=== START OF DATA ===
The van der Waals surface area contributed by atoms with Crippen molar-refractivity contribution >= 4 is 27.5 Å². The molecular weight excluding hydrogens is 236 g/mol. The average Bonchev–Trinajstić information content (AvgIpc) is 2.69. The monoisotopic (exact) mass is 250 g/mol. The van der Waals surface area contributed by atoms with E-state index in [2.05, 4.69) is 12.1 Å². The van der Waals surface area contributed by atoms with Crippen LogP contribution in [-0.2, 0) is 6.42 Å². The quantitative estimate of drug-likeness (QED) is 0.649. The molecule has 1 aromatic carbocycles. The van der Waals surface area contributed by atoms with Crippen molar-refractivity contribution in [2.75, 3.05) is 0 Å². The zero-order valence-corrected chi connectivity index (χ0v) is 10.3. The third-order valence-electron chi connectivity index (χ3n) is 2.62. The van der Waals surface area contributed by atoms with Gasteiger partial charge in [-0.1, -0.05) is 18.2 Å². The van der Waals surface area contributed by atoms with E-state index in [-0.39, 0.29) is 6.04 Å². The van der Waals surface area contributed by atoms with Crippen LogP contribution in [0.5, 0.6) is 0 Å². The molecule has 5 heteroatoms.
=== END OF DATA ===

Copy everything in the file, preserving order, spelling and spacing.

The van der Waals surface area contributed by atoms with Crippen molar-refractivity contribution >= 4 is 27.5 Å². The molecular weight excluding hydrogens is 236 g/mol. The average Bonchev–Trinajstić information content (AvgIpc) is 2.69. The monoisotopic (exact) mass is 250 g/mol. The van der Waals surface area contributed by atoms with E-state index in [2.05, 4.69) is 12.1 Å². The van der Waals surface area contributed by atoms with Crippen LogP contribution in [-0.2, 0) is 6.42 Å². The quantitative estimate of drug-likeness (QED) is 0.649. The molecule has 1 aromatic carbocycles. The van der Waals surface area contributed by atoms with Crippen molar-refractivity contribution in [2.75, 3.05) is 0 Å². The zero-order valence-corrected chi connectivity index (χ0v) is 10.3. The third-order valence-electron chi connectivity index (χ3n) is 2.62. The van der Waals surface area contributed by atoms with Gasteiger partial charge in [-0.1, -0.05) is 18.2 Å². The van der Waals surface area contributed by atoms with E-state index in [-0.39, 0.29) is 6.04 Å². The van der Waals surface area contributed by atoms with Crippen LogP contribution in [0.5, 0.6) is 0 Å². The molecule has 5 heteroatoms.